COAL FIRED HISSY FIT. Ken Ward at Coal Tattoo tries to shed some light on the EPA's decision to review mountaintop removal permits.

SUPPORTING A CHAMPION. Some of us usual suspects types held an event yesterday to express appreciation for WV Senator Jay Rockefeller's leadership in the fight for health care reform. As mentioned here before, Rockefeller not only has been fighting for the public option but has successfully amended the Baucus bill to protect the Childrens Health Insurance Program.

IMPROVING THE BIBLE. Some conservatives are working to remove "liberal bias" from the Bible. I can't wait to see what they did with the camel/eye of a needle part.


October 06, 2009

All shook up

Engraving of the 1755 Lisbon earthquake.

Goat Rope has been running an occasional series lately about how things like inequality and social status affect health and mortality. Brief recap: they do; a lot; all across the board.

Some factors already examined include things like money and material conditions, while others have more to do with one's relative position within a given society. Another key factor is power, as in one's ability to have some control over what life throws at us.

Michael Marmot uses an interesting analogy in The Status Syndrome: How Social Standing Affects our Health and Longevity,

Imagine that if you were caught in an earthquake you could simply turn it off. Earthquakes might, then, be part of life's rich tapestry instead of being an uncontrollable stress. Imagine further that your ability to turn it off depended on your place in the social hierarchy. High-status people could turn it off at will; low-status people could not affect it at all; and there were gradations of power over earthquakes from top to bottom of the social ladder. If stress led to illness, such differences in power could have a profound affect on the health gradient. Stress does, and differences in power do.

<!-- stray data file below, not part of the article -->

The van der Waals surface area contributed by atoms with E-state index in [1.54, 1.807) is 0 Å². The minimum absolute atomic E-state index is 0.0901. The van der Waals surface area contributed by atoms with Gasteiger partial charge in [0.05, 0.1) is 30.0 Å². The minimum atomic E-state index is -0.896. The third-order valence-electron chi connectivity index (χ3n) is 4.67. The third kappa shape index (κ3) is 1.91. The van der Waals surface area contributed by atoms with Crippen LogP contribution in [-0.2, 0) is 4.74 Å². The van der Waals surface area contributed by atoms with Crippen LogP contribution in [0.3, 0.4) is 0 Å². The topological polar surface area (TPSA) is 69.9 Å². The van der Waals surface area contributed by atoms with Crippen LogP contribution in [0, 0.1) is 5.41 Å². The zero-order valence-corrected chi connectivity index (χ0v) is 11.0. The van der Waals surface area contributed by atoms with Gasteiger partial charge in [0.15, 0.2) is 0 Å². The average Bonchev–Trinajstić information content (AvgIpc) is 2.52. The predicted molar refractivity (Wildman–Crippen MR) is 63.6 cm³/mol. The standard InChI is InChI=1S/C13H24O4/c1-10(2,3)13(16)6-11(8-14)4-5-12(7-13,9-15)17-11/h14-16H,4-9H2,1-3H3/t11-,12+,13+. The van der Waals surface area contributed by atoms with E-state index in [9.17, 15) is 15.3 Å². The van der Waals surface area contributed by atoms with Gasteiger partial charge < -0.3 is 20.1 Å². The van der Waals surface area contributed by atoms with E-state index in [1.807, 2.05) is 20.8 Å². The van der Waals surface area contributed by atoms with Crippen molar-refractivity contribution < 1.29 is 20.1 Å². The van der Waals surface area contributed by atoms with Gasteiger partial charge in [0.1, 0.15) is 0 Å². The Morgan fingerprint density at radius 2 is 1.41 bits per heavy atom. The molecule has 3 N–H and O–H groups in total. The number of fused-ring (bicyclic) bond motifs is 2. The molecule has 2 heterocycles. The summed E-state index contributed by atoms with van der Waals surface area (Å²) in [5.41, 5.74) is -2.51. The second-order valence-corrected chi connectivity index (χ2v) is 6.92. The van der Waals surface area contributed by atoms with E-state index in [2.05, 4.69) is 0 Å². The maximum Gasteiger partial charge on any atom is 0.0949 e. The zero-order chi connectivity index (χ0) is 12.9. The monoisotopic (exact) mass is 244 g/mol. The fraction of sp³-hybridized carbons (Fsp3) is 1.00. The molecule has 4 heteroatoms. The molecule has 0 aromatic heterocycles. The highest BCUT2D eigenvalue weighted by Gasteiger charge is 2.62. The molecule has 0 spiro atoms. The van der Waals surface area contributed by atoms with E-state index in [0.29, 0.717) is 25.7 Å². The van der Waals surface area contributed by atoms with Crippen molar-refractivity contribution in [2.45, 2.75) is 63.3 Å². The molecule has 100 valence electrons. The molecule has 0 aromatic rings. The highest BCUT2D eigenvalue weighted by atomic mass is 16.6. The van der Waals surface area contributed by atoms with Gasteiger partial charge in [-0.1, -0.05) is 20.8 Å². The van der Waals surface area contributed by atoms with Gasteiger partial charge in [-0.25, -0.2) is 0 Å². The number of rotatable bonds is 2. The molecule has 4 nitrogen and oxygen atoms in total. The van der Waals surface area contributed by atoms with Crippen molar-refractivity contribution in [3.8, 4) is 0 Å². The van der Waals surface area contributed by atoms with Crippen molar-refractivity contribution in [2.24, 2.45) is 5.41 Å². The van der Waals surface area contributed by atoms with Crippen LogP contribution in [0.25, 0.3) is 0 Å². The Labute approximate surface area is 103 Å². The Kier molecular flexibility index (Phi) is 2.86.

We've recently been reminded of the terrible power that real earthquakes have over people in areas prone to them. But metaphorical earthquakes, in the form of shocks over which we have little control and which we can't predict, happen all the time and people at the lower end of the money/status/power spectrum are the hardest hit.

More on this to come.

JOBS, JOBS, JOBS. Here are two items highlighting the need for action to create employment and here is something on the Obama administration's likely response.

PUBLIC OPTION. The administration has been quietly trying to build support for it, according to this McClatchy report.

SCORE A POINT FOR ZEN. Sometimes nonsense or things that defy rational expectations can jog creative thinking. El Cabrero feels vindicated.



October 05, 2009

Wonky but important (with a Homeric digression)

"The Rage of Achilles" by Giovanni Battista Tiepolo. Image courtesy of wikipedia.

Aristeia is a great Greek work that I'd like to see enter the English lexicon. It's usually associated with the Homeric tradition and refers to a hero's best moment.